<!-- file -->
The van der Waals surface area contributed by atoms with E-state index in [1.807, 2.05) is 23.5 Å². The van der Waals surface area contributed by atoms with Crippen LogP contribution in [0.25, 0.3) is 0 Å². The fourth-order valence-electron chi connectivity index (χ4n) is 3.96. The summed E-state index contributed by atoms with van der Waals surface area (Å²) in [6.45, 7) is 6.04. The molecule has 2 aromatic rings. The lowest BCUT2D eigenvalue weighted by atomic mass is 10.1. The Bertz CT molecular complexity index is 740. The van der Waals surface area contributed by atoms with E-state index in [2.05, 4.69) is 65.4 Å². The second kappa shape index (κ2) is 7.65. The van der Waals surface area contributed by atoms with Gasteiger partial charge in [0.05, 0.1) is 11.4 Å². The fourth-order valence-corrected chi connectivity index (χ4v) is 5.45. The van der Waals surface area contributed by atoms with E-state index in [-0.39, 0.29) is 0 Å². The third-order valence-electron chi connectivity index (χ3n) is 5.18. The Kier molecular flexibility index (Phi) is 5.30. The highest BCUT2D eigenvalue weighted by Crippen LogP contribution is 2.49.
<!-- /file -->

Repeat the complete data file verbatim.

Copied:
The van der Waals surface area contributed by atoms with E-state index in [1.807, 2.05) is 23.5 Å². The van der Waals surface area contributed by atoms with Crippen LogP contribution in [0.25, 0.3) is 0 Å². The fourth-order valence-electron chi connectivity index (χ4n) is 3.96. The summed E-state index contributed by atoms with van der Waals surface area (Å²) in [6.45, 7) is 6.04. The molecule has 2 aromatic rings. The lowest BCUT2D eigenvalue weighted by atomic mass is 10.1. The Bertz CT molecular complexity index is 740. The van der Waals surface area contributed by atoms with E-state index in [2.05, 4.69) is 65.4 Å². The second kappa shape index (κ2) is 7.65. The van der Waals surface area contributed by atoms with Gasteiger partial charge in [0.05, 0.1) is 11.4 Å². The fourth-order valence-corrected chi connectivity index (χ4v) is 5.45. The van der Waals surface area contributed by atoms with E-state index in [-0.39, 0.29) is 0 Å². The third-order valence-electron chi connectivity index (χ3n) is 5.18. The Kier molecular flexibility index (Phi) is 5.30. The highest BCUT2D eigenvalue weighted by Crippen LogP contribution is 2.49.